Christine Stuart photo

Six are women, three are African-American, one is Latino, and one of Gov. Dannel P. Malloy’s 15 nominees to Superior Court is a political rival who had been on the list of potential judges for only a week.

Malloy came into office vowing to make sure his nominees were as diverse as Connecticut’s population based on their race, gender, and geography.

CTNJ file photo

Perhaps the most curious of the nominations Thursday was that of former Republican state Sen. Andrew Roraback of Goshen. Roraback ran an unsuccessful bid for Congress in the 5th Congressional District last year after 18 years in the General Assembly.

As a member of the state Bond Commission, Roraback was a critic of many of the capital projects Malloy sought to put on the state’s credit card. He also wasn’t fond of the lack of communication between the executive branch and the Bond Commission.

Two years ago, Malloy thought he had caught Roraback in a flip-flop over his previously stated policy regarding bonding. Roraback has always been in favor of using bond funds for state infrastructure, but not “earmarks” for specific legislators.

“I try very hard to bring some degree of care to my work, and for the governor to think that he was going to trap me in a contradiction I think he sold me short,” Roraback said back on Dec. 16, 2011.

During his announcement Thursday, Malloy tried to downplay what seemed to be a running feud between the two.

“You guys make more of that stuff than I do,” Malloy told reporters. “He’s served in the legislature with distinction.”

Malloy, who is known for a strong work ethic, said he appreciated Roraback’s work ethic. In 18 years, Roraback never missed a single vote as a lawmaker.

Malloy admitted the two have disagreed on some things, but also said, “I have a lot of respect for him.”

“We tussled at Bond meetings when I thought he was doing things that were politically motivated. Imagine, a politician being politically motivated,” Malloy quipped.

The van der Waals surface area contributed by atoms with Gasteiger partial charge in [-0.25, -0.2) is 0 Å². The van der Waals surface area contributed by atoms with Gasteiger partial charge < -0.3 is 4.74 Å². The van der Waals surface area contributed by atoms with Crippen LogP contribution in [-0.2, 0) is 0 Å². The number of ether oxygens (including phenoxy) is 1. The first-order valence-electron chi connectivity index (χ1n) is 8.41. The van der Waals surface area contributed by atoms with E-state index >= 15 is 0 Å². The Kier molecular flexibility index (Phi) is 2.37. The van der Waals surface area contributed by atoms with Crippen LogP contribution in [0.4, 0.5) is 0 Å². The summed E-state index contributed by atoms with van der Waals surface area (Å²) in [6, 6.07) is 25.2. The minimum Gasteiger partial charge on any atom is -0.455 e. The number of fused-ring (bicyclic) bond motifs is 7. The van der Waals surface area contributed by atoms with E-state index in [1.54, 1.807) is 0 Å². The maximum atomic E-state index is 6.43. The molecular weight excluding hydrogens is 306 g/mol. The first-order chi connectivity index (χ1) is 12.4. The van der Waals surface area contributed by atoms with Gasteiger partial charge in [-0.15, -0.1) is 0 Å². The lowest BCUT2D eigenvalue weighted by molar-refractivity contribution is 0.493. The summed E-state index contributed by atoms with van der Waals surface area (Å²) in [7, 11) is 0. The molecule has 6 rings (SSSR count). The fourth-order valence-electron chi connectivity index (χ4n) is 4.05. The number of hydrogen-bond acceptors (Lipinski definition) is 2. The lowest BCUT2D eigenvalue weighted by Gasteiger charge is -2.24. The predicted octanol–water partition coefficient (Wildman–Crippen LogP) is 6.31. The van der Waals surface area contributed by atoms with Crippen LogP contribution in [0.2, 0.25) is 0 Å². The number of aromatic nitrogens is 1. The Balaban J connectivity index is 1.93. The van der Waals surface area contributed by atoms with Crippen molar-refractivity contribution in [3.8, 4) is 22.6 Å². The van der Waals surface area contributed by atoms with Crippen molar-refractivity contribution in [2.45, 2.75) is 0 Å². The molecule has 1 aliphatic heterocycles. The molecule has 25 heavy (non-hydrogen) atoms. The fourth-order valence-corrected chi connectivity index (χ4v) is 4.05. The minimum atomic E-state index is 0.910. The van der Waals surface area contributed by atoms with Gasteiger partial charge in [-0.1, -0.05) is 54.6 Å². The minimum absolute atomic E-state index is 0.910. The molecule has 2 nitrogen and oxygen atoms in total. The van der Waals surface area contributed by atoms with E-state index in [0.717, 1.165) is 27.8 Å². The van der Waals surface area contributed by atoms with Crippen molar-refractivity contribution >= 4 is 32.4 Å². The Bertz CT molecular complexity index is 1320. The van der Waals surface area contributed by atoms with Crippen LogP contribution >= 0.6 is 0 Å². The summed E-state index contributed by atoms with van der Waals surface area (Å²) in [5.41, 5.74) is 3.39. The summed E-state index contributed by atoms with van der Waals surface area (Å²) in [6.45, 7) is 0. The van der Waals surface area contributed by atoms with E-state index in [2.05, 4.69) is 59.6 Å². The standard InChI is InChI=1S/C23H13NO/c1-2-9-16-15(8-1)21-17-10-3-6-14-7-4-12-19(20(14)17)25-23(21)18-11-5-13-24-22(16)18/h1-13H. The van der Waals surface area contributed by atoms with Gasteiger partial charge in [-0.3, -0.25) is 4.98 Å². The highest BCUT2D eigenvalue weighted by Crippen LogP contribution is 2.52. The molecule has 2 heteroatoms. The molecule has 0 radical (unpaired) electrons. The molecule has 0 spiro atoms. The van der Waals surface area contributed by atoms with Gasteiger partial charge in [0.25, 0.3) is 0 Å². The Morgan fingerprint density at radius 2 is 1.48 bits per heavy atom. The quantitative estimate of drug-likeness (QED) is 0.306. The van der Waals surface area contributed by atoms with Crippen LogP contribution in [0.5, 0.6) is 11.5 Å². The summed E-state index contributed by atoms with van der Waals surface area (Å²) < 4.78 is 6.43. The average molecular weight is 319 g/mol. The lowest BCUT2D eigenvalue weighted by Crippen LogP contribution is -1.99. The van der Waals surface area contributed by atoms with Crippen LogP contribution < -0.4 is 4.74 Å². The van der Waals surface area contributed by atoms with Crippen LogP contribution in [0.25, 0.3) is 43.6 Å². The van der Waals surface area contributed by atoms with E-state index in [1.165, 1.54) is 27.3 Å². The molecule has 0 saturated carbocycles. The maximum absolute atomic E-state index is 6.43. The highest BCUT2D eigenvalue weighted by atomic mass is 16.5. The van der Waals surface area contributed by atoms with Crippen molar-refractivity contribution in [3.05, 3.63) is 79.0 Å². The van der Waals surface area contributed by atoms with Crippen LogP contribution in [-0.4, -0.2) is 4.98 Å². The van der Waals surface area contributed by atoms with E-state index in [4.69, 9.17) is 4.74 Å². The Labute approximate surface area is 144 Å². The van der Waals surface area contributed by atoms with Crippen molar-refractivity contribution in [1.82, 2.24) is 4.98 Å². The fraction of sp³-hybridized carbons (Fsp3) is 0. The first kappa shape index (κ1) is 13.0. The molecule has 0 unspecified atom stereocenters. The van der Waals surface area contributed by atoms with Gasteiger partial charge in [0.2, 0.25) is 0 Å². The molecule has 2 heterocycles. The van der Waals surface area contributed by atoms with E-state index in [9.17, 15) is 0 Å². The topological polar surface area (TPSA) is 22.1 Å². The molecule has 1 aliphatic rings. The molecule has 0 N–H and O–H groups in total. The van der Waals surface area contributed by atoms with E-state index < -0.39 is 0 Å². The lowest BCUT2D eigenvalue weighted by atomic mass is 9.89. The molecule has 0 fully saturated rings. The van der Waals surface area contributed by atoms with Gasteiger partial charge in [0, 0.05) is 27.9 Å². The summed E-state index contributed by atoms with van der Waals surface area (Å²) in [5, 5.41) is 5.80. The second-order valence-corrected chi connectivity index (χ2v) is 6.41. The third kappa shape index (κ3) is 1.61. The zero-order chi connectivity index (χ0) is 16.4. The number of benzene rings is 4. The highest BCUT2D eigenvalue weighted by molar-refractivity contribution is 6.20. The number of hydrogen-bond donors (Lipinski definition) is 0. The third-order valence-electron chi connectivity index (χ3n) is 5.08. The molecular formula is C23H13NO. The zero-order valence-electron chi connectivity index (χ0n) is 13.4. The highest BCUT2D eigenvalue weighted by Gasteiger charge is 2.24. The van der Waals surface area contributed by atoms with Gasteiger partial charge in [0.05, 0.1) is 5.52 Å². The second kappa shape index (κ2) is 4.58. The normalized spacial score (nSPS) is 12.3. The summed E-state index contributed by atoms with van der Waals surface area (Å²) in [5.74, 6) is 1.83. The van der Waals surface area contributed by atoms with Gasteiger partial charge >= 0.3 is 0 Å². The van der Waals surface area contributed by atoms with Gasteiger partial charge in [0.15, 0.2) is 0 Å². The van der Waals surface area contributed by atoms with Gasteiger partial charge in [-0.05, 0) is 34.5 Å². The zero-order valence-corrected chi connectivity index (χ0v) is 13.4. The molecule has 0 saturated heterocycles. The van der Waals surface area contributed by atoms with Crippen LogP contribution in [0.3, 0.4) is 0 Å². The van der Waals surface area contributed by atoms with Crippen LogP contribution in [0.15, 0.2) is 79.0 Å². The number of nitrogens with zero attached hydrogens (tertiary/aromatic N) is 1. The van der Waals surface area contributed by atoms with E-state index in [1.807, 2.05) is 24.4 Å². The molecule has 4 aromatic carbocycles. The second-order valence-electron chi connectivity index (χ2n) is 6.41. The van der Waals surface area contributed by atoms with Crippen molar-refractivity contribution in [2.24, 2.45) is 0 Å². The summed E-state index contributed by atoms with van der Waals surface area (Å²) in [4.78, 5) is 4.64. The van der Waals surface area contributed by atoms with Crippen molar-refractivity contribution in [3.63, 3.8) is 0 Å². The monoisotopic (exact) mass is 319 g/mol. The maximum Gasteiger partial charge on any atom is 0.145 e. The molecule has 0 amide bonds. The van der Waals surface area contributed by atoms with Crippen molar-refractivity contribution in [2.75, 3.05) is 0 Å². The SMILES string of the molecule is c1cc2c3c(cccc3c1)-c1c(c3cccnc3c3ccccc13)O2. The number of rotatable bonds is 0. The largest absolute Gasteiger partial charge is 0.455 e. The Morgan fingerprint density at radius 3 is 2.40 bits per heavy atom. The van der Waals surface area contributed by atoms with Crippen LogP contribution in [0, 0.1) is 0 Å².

Malloy said Roraback’s name popped up on the list of lawyers cleared by the Judicial Selection Committee about a week ago.

In a phone interview, Rorback declined to comment on the length of time he was on a list since the process is supposed to be confidential. 

“I’m honored to be nominated and I’m eager to serve,” Roraback said.

Eleven members of Roraback’s family have been lawyers. One ancestor served on the Connecticut Supreme Court and some were probate judges.

But Roraback has always loved the law. He said that in the spring of 1974 he would race to the Litchfield Courthouse after school where his cousin, Catherine Roraback, was defending Peter Reilly in a high-profile murder trial.

“I was very interested in the legal process even at a young age,” Roraback said. “I guess you could say there is a generic condition that runs deep.”

The family law firm Roraback currently practices at in Torrington was started by his great-grandfather, Willard Andrew Roraback, in 1883. Roraback’s great-grandfather also served as a lawmaker at one point in his career.

First elected to the House in 1993, Roraback was then elected to the state Senate in 2000. He is joined in his judicial nomination by two other former lawmakers.

Thomas Moukawsher of Groton served as a state representative for one term in 1991-93. Maurice Mosley of Waterbury served five terms as a state representative.

But they’re not the only nominees with political pedigrees.

Also nominated by Malloy was Michael Albis of East Haven, a former probate judge and principal in the firm Hilcoff and Albis, whose son, Rep. James Albis, is currently serving in the House.

Christine Keller, who has been a judge since 1993, was nominated to the Appellate Court. Keller is the wife of former Speaker of the House Thomas Ritter and mother to Rep. Matt Ritter.

Malloy wants to elevate Keller to fill the vacancy he hopes will be left when the General Assembly elevates Carmen Espinosa from the Appellate Court to the Supreme Court.

Malloy also nominated the following:

-Thomas Colin of Ridgefield, a partner in Shoonmaker, George, Colin and Blomberg in Greenwich;

-Melanie Cradle of Middlefield, a senior assistant state’s attorney for the Ansonia-Milford district;

-Karen Goodrow of Chester, the director of the Connecticut Innocence Project;

-Shelia Huddleston of West Hartford, a partner in Shipman and Goodwin;

-Michael Kamp of Hamden, a principal in the litigation department at Loughlin Fitzgerald in Wallingford;

-Charles Lee of Greenwich, a partner in Anderson, Kill & Olick in Stamford;

-Jason Lobo of Suffield, a supervising assistant attorney general;

-Shelley Marcus of Branford, an attorney with more than 20 years of private practice experience;

-Hope Seeley of Coventry, a partner in Santos and Seeley in Hartford;

-Robyn Stewart Johnson of Glastonbury, a senior assistant state’s attorney, and;

-Anthony Truglia of Stamford.

The group is intended to fill some of the Superior Courts’ 30 vacancies. Malloy said he does not intend to fill all 30.